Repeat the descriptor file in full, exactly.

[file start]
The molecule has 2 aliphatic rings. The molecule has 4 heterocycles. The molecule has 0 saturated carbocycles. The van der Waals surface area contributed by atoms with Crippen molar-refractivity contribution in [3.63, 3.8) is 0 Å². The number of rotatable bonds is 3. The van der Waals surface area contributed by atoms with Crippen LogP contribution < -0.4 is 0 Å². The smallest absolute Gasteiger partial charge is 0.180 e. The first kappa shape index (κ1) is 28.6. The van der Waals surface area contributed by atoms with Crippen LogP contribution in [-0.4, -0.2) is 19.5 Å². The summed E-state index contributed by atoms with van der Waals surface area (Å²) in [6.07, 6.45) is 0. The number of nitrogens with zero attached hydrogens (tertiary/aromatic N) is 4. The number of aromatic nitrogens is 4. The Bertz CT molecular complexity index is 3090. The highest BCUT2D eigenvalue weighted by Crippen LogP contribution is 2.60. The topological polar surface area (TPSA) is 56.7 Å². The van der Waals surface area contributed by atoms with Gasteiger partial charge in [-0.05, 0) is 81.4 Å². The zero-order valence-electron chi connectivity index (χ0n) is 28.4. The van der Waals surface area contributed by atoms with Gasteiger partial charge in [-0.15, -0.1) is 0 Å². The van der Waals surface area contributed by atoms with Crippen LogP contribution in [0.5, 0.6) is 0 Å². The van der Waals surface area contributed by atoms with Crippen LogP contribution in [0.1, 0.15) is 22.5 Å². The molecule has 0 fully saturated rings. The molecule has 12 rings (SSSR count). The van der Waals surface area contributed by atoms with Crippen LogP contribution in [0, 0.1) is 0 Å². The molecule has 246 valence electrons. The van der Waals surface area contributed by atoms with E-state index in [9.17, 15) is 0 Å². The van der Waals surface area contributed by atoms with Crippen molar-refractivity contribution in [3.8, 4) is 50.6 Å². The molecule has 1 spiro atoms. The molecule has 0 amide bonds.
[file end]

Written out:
The molecule has 2 aliphatic rings. The molecule has 4 heterocycles. The molecule has 0 saturated carbocycles. The van der Waals surface area contributed by atoms with Crippen molar-refractivity contribution in [3.63, 3.8) is 0 Å². The number of rotatable bonds is 3. The van der Waals surface area contributed by atoms with Crippen LogP contribution < -0.4 is 0 Å². The smallest absolute Gasteiger partial charge is 0.180 e. The first kappa shape index (κ1) is 28.6. The van der Waals surface area contributed by atoms with Crippen LogP contribution in [-0.4, -0.2) is 19.5 Å². The summed E-state index contributed by atoms with van der Waals surface area (Å²) in [6.07, 6.45) is 0. The number of nitrogens with zero attached hydrogens (tertiary/aromatic N) is 4. The number of aromatic nitrogens is 4. The Bertz CT molecular complexity index is 3090. The highest BCUT2D eigenvalue weighted by Crippen LogP contribution is 2.60. The topological polar surface area (TPSA) is 56.7 Å². The van der Waals surface area contributed by atoms with Gasteiger partial charge in [-0.05, 0) is 81.4 Å². The zero-order valence-electron chi connectivity index (χ0n) is 28.4. The van der Waals surface area contributed by atoms with Gasteiger partial charge in [-0.15, -0.1) is 0 Å². The van der Waals surface area contributed by atoms with Crippen LogP contribution in [0.5, 0.6) is 0 Å². The van der Waals surface area contributed by atoms with Crippen LogP contribution in [0.1, 0.15) is 22.5 Å². The molecule has 0 fully saturated rings. The molecule has 12 rings (SSSR count). The van der Waals surface area contributed by atoms with Crippen LogP contribution in [0, 0.1) is 0 Å². The molecule has 246 valence electrons. The van der Waals surface area contributed by atoms with E-state index in [9.17, 15) is 0 Å². The van der Waals surface area contributed by atoms with Crippen molar-refractivity contribution in [3.8, 4) is 50.6 Å². The molecule has 1 spiro atoms. The molecule has 0 amide bonds.